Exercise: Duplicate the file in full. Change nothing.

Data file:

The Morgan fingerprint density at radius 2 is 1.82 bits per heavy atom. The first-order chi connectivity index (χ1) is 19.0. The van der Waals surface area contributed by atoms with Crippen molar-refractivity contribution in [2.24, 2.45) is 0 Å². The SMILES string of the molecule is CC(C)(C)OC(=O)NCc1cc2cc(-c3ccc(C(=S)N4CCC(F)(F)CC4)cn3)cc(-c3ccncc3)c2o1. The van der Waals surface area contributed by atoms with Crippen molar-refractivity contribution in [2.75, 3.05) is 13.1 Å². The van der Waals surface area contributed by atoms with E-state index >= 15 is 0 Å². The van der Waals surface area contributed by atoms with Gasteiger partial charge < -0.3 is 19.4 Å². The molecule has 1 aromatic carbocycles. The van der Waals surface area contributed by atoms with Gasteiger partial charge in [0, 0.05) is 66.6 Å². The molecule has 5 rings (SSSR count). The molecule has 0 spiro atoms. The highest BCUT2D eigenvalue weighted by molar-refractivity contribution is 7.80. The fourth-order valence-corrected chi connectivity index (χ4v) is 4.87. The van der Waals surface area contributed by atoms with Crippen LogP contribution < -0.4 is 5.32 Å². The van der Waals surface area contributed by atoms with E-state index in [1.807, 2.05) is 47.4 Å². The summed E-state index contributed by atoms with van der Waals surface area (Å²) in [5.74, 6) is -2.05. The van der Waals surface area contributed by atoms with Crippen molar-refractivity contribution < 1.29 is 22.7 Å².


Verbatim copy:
The Morgan fingerprint density at radius 2 is 1.82 bits per heavy atom. The first-order chi connectivity index (χ1) is 19.0. The van der Waals surface area contributed by atoms with Crippen molar-refractivity contribution in [2.24, 2.45) is 0 Å². The SMILES string of the molecule is CC(C)(C)OC(=O)NCc1cc2cc(-c3ccc(C(=S)N4CCC(F)(F)CC4)cn3)cc(-c3ccncc3)c2o1. The van der Waals surface area contributed by atoms with Crippen molar-refractivity contribution in [2.75, 3.05) is 13.1 Å². The van der Waals surface area contributed by atoms with E-state index >= 15 is 0 Å². The van der Waals surface area contributed by atoms with Gasteiger partial charge < -0.3 is 19.4 Å². The molecule has 1 aromatic carbocycles. The van der Waals surface area contributed by atoms with Gasteiger partial charge in [0, 0.05) is 66.6 Å². The molecule has 5 rings (SSSR count). The molecule has 0 spiro atoms. The highest BCUT2D eigenvalue weighted by molar-refractivity contribution is 7.80. The fourth-order valence-corrected chi connectivity index (χ4v) is 4.87. The van der Waals surface area contributed by atoms with Crippen LogP contribution < -0.4 is 5.32 Å². The van der Waals surface area contributed by atoms with E-state index in [1.807, 2.05) is 47.4 Å². The summed E-state index contributed by atoms with van der Waals surface area (Å²) in [5.74, 6) is -2.05. The van der Waals surface area contributed by atoms with Crippen molar-refractivity contribution < 1.29 is 22.7 Å².